Hyland’s teething tablets recalled
LOS ANGELES Standard Homeopathic Co., which manufactures homeopathic products under the Hyland’s brand in mass retail, on Saturday recalled its Hyland’s teething tablets “in an abundance of caution due to an FDA investigation of its manufacturing facility,” the company stated.
Adverse events have been reported, but the Food and Drug Administration has said that a conclusive link has not been determined. The company, in working with the FDA, has identified manufacturing processes of teething tablets that can be improved to ensure uniformity in dosage. As a homeopathic product, Hyland’s teething tablets have a wide margin of safety that protects consumers from harm.
“We initiated this voluntary recall to ensure our consumers know that their families’ safety and health are our top priorities,” stated Mark Phillips, president and chief pharmacist of Standard Homeopathic Co. “We are committed to maintaining and deserving the trust they have placed in Hyland’s. We have worked for 107 years to build relationships with our consumers. We intend to preserve that tradition of trust.”
After in-depth analysis, a comprehensive review of the company’s adverse event report log and more than 85 years of safe usage, the company is confident that Hyland’s teething tablets are safe for infants and toddlers. Hyland’s teething tablets are manufactured in the United States and are distributed throughout North America.
In addition to the product recall, Standard Homeopathic Co. is refining its production, packaging and testing protocols. Throughout the process, Standard Homeopathic Co. will continue to closely monitor and evaluate the situation and consult with the FDA.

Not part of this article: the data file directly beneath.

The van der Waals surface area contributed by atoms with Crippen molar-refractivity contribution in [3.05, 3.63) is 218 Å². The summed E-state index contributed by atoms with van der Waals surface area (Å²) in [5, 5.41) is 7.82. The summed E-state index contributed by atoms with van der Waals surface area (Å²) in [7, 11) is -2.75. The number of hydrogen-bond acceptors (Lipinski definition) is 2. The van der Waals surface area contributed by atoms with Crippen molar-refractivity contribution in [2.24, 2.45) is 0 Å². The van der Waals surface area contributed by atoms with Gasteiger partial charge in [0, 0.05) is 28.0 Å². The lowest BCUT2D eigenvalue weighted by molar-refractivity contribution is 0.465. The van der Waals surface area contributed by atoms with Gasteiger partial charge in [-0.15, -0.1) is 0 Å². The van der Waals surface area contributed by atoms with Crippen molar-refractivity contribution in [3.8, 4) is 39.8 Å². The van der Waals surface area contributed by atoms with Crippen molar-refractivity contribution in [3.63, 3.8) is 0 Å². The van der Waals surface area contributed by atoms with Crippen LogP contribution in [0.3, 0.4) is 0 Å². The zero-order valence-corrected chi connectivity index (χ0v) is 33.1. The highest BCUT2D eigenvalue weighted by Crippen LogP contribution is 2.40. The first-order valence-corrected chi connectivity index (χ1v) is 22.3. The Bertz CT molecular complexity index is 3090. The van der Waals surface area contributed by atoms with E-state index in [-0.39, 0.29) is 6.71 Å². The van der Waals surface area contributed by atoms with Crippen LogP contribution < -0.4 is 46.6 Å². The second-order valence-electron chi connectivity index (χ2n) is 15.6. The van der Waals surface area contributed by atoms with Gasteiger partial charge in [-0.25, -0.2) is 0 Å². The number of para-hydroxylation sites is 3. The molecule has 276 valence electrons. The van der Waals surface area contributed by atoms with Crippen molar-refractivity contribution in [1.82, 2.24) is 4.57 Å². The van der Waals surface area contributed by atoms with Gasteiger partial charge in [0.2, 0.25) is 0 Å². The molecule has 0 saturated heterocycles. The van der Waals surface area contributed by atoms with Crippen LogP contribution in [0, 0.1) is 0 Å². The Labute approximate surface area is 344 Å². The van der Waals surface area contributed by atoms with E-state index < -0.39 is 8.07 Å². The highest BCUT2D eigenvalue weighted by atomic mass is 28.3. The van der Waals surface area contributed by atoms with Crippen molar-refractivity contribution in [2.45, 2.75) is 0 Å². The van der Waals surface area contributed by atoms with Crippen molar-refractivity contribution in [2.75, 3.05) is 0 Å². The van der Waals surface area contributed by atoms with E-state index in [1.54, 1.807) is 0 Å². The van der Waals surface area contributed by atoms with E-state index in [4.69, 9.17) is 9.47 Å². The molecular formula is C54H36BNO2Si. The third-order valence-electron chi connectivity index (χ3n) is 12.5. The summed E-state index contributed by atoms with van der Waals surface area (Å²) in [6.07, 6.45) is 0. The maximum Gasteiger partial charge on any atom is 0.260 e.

Arena, Eisai receive complete response letter for lorcaserin
SAN DIEGO The Food and Drug Administration declined to approve a regulatory approval application from Arena Pharmaceuticals and Eisai for a drug to treat obesity, the two companies said Saturday.
The FDA issued a complete response letter for the drug lorcaserin, designed for weight management and weight loss in patients who are overweight or obese and have at least one co-morbid condition. The FDA issues a complete response letter when it finishes reviewing an approval application, but issues remain that preclude final approval.
The FDA told the companies that it found problems regarding tumors in the mammary glands of rats receiving the drug and issues surrounding the efficacy of the drug in some patients.
“This is an important step for us toward the FDA’s approval of lorcaserin,” Arena president and CEO Jack Lief said. “While the complete response letter provides us with recommendations from the agency, we intend to meet with the FDA to obtain further clarity on the approval path and timeline.”
CHPA names Melville its new president
WASHINGTON —Scott Melville has been named the new president of the Consumer Healthcare Products Association, succeeding Linda Suydam, who is retiring after eight years with CHPA. The news becomes official Nov. 1.
Prior to the announcement, Melville served as SVP government affairs and general counsel for the Healthcare Distribution Management Association. Before joining HDMA, Melville was as an attorney and head of government relations for Cephalon. A veteran facilitator, familiar with health care and the vital role over-the-counter medicines and natural products play in today’s healthcare system, Melville also is a former staffer for Rep. Jerry Lewis, R-Calif.
At CHPA, Melville will have an opportunity to bring all of his decades of experience as a healthcare sector advocate to bear. With healthcare reform on the line and millions of baby boomers hitting their 60s, CHPA chairman Christopher DeWolf said that Melville’s “experience in public policy, coalition building and working with government officials and key stakeholders will be invaluable in guiding the industry through the rapidly changing healthcare environment.”